When searching for jobs, be sure to customise your resume and cover letter for each position you apply for. Research the company or organisation and tailor your application materials to highlight how your skills and experiences align with their needs. Be prepared for phone and in-person interviews, and practise your interviewing skills with friends or colleagues.
Want to hear how Ashley Ruba landed her dream job in UX research after a prestigious academic career? Check out our advice-packed interview with her!
Tips for Job Interviews and Negotiating Your Salary
During the interview process, be sure to highlight your skills and experiences that are most relevant to the position. Prepare answers to common interview questions, such as “Tell me about yourself” and “What are your strengths and weaknesses?” Be ready to ask questions of your own, such as “What are the key challenges facing the company?” and “What are the opportunities for growth and advancement?”
It’s important to connect your academic experience to the specific role you’re applying for. Talk up transferrable skills and don’t be afraid to discuss any challenges you overcame during your PhD – the fact that you overcame them can help illustrate your tenacity and determination.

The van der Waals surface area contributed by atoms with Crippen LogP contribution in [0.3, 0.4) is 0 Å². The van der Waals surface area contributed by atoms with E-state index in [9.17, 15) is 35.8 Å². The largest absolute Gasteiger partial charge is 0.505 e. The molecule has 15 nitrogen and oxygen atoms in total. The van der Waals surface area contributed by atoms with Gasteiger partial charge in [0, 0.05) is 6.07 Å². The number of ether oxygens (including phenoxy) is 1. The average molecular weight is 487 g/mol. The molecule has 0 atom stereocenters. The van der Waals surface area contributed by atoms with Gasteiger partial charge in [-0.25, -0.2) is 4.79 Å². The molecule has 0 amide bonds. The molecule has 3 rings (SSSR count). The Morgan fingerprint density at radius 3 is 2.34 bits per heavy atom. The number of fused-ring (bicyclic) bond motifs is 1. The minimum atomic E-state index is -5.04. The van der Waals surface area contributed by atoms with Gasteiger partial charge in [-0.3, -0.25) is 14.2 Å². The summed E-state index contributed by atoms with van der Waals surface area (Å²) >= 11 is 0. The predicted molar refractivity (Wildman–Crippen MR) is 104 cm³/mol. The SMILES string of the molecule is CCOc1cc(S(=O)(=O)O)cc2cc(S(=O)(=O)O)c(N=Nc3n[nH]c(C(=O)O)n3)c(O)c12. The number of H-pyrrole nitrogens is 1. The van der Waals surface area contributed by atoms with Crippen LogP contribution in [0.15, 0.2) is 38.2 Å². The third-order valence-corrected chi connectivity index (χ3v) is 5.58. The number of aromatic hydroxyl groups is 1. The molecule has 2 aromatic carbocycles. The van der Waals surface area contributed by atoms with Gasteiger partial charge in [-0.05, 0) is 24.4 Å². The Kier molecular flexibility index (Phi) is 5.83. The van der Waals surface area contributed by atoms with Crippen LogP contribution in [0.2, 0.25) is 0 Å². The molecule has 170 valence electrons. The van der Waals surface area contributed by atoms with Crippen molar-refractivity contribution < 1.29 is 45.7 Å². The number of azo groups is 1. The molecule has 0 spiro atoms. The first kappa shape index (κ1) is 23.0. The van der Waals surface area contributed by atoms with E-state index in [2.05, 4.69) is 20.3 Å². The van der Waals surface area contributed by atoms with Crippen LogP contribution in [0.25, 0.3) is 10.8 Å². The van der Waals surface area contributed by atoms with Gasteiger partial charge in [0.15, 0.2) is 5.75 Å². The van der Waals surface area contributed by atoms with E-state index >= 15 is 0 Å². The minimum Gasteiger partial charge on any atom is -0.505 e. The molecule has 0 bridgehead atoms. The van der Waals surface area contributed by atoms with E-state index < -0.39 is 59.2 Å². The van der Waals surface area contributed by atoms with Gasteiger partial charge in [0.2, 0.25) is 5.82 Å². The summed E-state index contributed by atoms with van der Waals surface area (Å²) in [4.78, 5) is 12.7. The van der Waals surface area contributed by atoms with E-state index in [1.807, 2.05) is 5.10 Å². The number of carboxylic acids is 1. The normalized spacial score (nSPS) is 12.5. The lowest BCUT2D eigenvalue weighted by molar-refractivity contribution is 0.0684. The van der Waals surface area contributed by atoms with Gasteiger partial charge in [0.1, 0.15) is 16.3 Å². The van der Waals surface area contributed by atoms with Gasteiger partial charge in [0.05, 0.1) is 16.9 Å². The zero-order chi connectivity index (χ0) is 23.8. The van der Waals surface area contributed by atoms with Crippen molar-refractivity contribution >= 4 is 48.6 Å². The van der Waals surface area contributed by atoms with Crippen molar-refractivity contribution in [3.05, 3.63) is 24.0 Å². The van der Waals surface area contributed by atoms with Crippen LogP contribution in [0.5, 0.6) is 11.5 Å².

When negotiating your salary, do your research to determine the average salary for someone with your qualifications and experience. Be prepared to make a case for why you deserve a higher salary, based on your skills and the value you can bring to the company.
Starting Your Own Business: Entrepreneurship as an Option
If you have an entrepreneurial spirit, starting your own business may be an attractive option. Consider using your PhD expertise to start a consulting firm, write a book, or, just like Dr Charles Roddie, develop a new product or service. Starting a business can be challenging, but it can also be rewarding and provide you with greater control over your career.
Further Education: Pursuing a Postdoctoral Fellowship, MBA or Other Graduate Degrees
If you are interested in furthering your education, consider pursuing a postdoctoral fellowship, MBA, or other graduate degree. Postdoctoral fellowships are often available in academic and non-academic settings and provide opportunities for further research and professional development. An MBA can provide you with business acumen and management skills that can be useful in a variety of fields. Other graduate degrees, such as a law degree or a master’s degree in public health, can also expand your career options.
Making the Most of Your PhD and Achieving Career Success
As you can see, there are a variety of career paths available to PhD graduates beyond academia. By assessing your skills and interests, networking, and using job search strategies, you can find a career that aligns with your goals and provides opportunities for growth and advancement.
Want to hear from academics who have done exactly that? Have a listen to The Research Beat podcast – its’s a treasure trove of academic success stories absolutely bursting with career inspiration.
And whether you choose to start your own business, pursue further education, or enter a non-academic field, always remember to make the most of your PhD expertise in order to achieve career success.
Keep striving, researchers! ✨